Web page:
The Acadia advertised in today's paper evokes a mental image of people freely dashing off to all sorts of blissful destinations. Such a vision was likely behind GMC's decision to name this vehicle as it did.
“Acadia” is yet another interesting example of how words evolve – or devolve – over time. Besides being the name of a vehicle, it is a proper noun describing a French settlement on the northeast coast of North America. According to Webster's, that settlement existed from 1604 to 1713. The dictionary notes that the area includes “what are now the Canadian provinces of Nova Scotia, New Brunswick, and Prince Edward Island, plus parts of Quebec and parts of Maine.”
This vast region, however, was not always known by this exact name. According to Wikipedia, the entire north Atlantic coast north of Virginia was actually dubbed “Arcadia” by the 16th-century Italian explorer Giovanni da Verrazzano, who admired the beauty of the trees he found in Virginia and Maryland. In later years, though, the “r” would be dropped and the region would be known as “Acadia.”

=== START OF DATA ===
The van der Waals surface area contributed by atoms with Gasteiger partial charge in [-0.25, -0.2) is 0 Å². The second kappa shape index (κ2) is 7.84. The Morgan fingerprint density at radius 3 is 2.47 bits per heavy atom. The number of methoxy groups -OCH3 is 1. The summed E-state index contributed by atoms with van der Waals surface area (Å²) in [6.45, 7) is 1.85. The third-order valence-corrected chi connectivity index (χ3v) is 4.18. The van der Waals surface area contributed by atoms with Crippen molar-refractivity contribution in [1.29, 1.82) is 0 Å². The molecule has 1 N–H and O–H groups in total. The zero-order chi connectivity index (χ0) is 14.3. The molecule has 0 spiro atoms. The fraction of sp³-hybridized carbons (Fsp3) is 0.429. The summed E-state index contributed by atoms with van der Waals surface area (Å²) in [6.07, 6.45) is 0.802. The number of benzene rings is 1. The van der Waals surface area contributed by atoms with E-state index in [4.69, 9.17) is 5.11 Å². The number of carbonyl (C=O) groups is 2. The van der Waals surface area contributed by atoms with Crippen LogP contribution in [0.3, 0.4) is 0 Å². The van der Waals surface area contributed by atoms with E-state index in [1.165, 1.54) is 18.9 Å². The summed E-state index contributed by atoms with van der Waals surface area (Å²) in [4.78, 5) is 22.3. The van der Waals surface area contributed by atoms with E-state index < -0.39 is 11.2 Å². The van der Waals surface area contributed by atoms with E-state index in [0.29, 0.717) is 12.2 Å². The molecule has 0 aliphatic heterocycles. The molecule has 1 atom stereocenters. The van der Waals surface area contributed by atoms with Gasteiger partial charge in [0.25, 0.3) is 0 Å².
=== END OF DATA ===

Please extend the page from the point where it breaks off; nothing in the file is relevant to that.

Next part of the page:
Da Verrazzano is said to have taken his inspiration for the region's original name from the ancient Greeks. As sea-lovers, the Greeks were constantly exploring – and conquering – new lands, according to Isaac Asimov in Words from History, Not every Greek, however, wished to venture far from home.
In inland Greece was a land-locked district known as Arcadia, Asimov writes. “The Arcadian townsmen and farmers did not travel or colonize. Lacking the stimulation of foreign ways, they clung to their older, more primitive life.”
As time went on, Asimov adds, the Arcadians came to be admired, even envied, for their uncomplicated ways. “The Roman poet Vergil, about 30 B.C., wrote of Arcadia as a place of the ideal simple life, the home of pastoral happiness, where shepherds piped to their flocks and were free of all the vice of cities.”
In 1590, Asimov continues, Sir Philip Sidney entitled one of his poems “Arcadia,” and “that fixed the word in the English language … [I]t now means any place of ideal but simple happiness.”
Thomas Cole's The Arcadian or Pastoral State, 1834
Photo of painting courtesy of Wikipedia